Premium Holiday Postponed
The whole premium holiday system is the result of a judge's ruling our insurance provider LGC/Health Trust overcharged customers, including Oyster River and its staff, in the 2000s (NPR). I recall LGC has to return over $50 million, including maybe $2M to ORCSD. The plan is to dole it out over a few years. However, according to Administrator Caswell, Health Trust just announced that their reserves were low and they would not be offering premium holiday payouts next year.
The premium holiday system creates a kind of slush fund for the district. The district budgets for the full maximum guaranteed premium, conservatively assuming the premium holiday will not appear. Since the payout is in the form of a discount, the district can then spend the money saved on other things and still stay within the total amount appropriated by the voters, which they are legally required to do. If they had to pay the full premium and were handed back a big check for the payout, they couldn't spend it, at least not beyond the voter-approved appropriation.
The administration and school board have been trying to shoehorn the new field into the annual budget. They were counting on the premium holidays continuing and a more modest health insurance increase, so this $1M hole in the budget that appeared over the last two meetings puts the field plan in jeopardy. As I type this the five hour budget meeting is going on, where a new budget (including the administration's recommendation for the field project) will be revealed. [11/6 update: Nope, apparently the field plan is still up in the air.]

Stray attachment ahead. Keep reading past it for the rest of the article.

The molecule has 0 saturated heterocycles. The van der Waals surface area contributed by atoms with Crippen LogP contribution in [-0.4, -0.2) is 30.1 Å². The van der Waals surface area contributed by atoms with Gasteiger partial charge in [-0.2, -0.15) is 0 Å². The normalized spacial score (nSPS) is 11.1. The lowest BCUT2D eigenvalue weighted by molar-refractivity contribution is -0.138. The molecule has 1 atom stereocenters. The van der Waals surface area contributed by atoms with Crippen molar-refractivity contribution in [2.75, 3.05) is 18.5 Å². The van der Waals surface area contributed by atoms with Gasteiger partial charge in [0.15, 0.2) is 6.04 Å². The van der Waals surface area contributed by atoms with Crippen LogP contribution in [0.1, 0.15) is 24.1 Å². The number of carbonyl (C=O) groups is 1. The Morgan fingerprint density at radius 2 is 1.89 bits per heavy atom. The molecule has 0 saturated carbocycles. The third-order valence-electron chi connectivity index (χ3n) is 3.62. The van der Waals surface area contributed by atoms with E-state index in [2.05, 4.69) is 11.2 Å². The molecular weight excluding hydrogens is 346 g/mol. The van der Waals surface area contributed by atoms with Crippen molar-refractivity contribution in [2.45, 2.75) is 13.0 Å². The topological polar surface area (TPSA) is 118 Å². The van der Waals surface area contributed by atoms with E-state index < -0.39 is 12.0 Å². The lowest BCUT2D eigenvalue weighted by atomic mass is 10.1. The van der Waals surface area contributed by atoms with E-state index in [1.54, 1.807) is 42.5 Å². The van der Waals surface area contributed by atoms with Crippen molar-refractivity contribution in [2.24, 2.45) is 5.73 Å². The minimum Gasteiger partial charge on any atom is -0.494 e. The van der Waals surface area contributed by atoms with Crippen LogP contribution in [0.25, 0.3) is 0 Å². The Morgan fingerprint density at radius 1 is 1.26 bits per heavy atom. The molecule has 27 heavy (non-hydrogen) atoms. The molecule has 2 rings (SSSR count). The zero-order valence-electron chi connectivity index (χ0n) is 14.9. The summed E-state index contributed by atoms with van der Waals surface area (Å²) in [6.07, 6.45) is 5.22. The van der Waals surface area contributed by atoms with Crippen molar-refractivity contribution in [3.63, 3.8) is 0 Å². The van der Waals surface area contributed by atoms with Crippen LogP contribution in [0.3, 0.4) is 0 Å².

Assistant Superintendent Search Progressing
Superintendent Morse reports that the district received two dozen applications for the Assistant Superintendent position. A screening committee including five administrators whittled it down to 6 candidates to be interviewed. Interviews are expected to be completed on 11/16 and after a review of references a candidate will be recommended to the board at the 12/2 meeting, two weeks later than originally scheduled.
ORESPA Contract Approved
Nation's Report Card Out, Smarter Balanced Results Expected Soon
NH vs USA
click to enlarge
On a related note, the 2015 NEAP nationwide assessment reports, often called the nation's report card, are out. Only 4th and 8th grade math and reading have been updated. NH did great, ranking 3rd for both subjects in 4th grade and 2nd for both in 8th grade out of all 50 states (plus DC and DoD schools). So we're one of the best districts in one of the best states.
In these four rankings, Massachusetts bested us 3 times, the DoD schools twice and Minnesota once. I don't recall seeing the DoD schools in other studies -- if you exclude them we move up a notch twice, in particular to first in the country in 2015 8th grade reading. The district has already spun some of these ranks as "tied for first."
I pulled a couple of charts off the site, which I edited by adding the 2015 NH ranks among other things. New Hampshire followed the national trend of a dropoff in math from 2013, and we had an especially sharp decline in 4th grade math. In reading 4th grade stayed flat in line with the country, but 8th grade bucked the trend, increasing where the nation declined.
It was a pretty short meeting, done by 8:20 or so including a 20 minute interval for non-public and non-meetings, so I'm going to wrap this up here.